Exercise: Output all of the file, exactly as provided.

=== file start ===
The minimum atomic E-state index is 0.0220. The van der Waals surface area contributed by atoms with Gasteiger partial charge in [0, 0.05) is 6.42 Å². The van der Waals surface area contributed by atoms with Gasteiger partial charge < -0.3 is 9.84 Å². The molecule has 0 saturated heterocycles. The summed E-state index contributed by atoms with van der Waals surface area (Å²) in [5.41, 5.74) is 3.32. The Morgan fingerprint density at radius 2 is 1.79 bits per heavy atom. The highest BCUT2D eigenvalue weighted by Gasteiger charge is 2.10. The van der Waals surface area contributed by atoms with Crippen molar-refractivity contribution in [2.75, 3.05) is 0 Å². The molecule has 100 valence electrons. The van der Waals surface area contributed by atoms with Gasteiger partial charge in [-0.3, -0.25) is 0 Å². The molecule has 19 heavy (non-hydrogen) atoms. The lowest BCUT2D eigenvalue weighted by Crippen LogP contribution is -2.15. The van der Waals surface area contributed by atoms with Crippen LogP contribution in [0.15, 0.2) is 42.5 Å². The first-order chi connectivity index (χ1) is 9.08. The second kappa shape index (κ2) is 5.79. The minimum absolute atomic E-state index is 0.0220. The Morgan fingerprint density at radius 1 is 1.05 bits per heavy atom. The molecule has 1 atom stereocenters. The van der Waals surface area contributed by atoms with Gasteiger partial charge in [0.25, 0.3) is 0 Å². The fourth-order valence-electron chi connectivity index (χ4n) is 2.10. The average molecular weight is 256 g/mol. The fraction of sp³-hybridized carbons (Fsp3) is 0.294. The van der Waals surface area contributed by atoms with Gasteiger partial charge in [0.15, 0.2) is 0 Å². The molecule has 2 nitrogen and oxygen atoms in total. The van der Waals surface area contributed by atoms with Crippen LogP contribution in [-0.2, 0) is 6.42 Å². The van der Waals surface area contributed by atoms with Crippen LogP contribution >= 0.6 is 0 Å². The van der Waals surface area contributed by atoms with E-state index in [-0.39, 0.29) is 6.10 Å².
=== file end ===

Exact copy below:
The minimum atomic E-state index is 0.0220. The van der Waals surface area contributed by atoms with Gasteiger partial charge in [0, 0.05) is 6.42 Å². The van der Waals surface area contributed by atoms with Gasteiger partial charge < -0.3 is 9.84 Å². The molecule has 0 saturated heterocycles. The summed E-state index contributed by atoms with van der Waals surface area (Å²) in [5.41, 5.74) is 3.32. The Morgan fingerprint density at radius 2 is 1.79 bits per heavy atom. The highest BCUT2D eigenvalue weighted by Gasteiger charge is 2.10. The van der Waals surface area contributed by atoms with Crippen molar-refractivity contribution in [2.75, 3.05) is 0 Å². The molecule has 100 valence electrons. The van der Waals surface area contributed by atoms with Gasteiger partial charge in [-0.3, -0.25) is 0 Å². The molecule has 19 heavy (non-hydrogen) atoms. The lowest BCUT2D eigenvalue weighted by Crippen LogP contribution is -2.15. The van der Waals surface area contributed by atoms with Crippen LogP contribution in [0.15, 0.2) is 42.5 Å². The first-order chi connectivity index (χ1) is 9.08. The second kappa shape index (κ2) is 5.79. The minimum absolute atomic E-state index is 0.0220. The Morgan fingerprint density at radius 1 is 1.05 bits per heavy atom. The molecule has 1 atom stereocenters. The van der Waals surface area contributed by atoms with Gasteiger partial charge in [0.25, 0.3) is 0 Å². The fourth-order valence-electron chi connectivity index (χ4n) is 2.10. The average molecular weight is 256 g/mol. The fraction of sp³-hybridized carbons (Fsp3) is 0.294. The van der Waals surface area contributed by atoms with Gasteiger partial charge in [0.15, 0.2) is 0 Å². The molecule has 2 nitrogen and oxygen atoms in total. The van der Waals surface area contributed by atoms with Crippen LogP contribution in [-0.2, 0) is 6.42 Å². The van der Waals surface area contributed by atoms with Crippen LogP contribution >= 0.6 is 0 Å². The van der Waals surface area contributed by atoms with E-state index in [-0.39, 0.29) is 6.10 Å².